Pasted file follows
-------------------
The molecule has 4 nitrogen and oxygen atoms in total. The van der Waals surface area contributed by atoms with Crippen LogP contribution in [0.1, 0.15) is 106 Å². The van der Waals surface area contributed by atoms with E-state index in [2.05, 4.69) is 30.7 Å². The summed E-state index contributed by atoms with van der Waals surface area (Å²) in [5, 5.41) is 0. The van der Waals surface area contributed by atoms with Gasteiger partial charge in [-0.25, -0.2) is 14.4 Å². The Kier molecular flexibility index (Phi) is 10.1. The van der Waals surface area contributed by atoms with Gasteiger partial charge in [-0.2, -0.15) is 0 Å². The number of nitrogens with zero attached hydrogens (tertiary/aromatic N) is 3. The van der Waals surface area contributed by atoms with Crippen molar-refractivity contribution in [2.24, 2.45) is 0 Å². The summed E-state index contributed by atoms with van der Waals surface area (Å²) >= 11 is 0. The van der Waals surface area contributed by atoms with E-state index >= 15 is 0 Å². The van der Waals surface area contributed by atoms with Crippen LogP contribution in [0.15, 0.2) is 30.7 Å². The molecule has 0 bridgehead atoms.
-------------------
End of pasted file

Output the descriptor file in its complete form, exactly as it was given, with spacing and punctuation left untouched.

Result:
The molecule has 4 nitrogen and oxygen atoms in total. The van der Waals surface area contributed by atoms with Crippen LogP contribution in [0.1, 0.15) is 106 Å². The van der Waals surface area contributed by atoms with E-state index in [2.05, 4.69) is 30.7 Å². The summed E-state index contributed by atoms with van der Waals surface area (Å²) in [5, 5.41) is 0. The van der Waals surface area contributed by atoms with Gasteiger partial charge in [-0.25, -0.2) is 14.4 Å². The Kier molecular flexibility index (Phi) is 10.1. The van der Waals surface area contributed by atoms with Gasteiger partial charge in [-0.2, -0.15) is 0 Å². The number of nitrogens with zero attached hydrogens (tertiary/aromatic N) is 3. The van der Waals surface area contributed by atoms with Crippen molar-refractivity contribution in [2.24, 2.45) is 0 Å². The summed E-state index contributed by atoms with van der Waals surface area (Å²) >= 11 is 0. The van der Waals surface area contributed by atoms with E-state index >= 15 is 0 Å². The van der Waals surface area contributed by atoms with Crippen LogP contribution in [0.15, 0.2) is 30.7 Å². The molecule has 0 bridgehead atoms.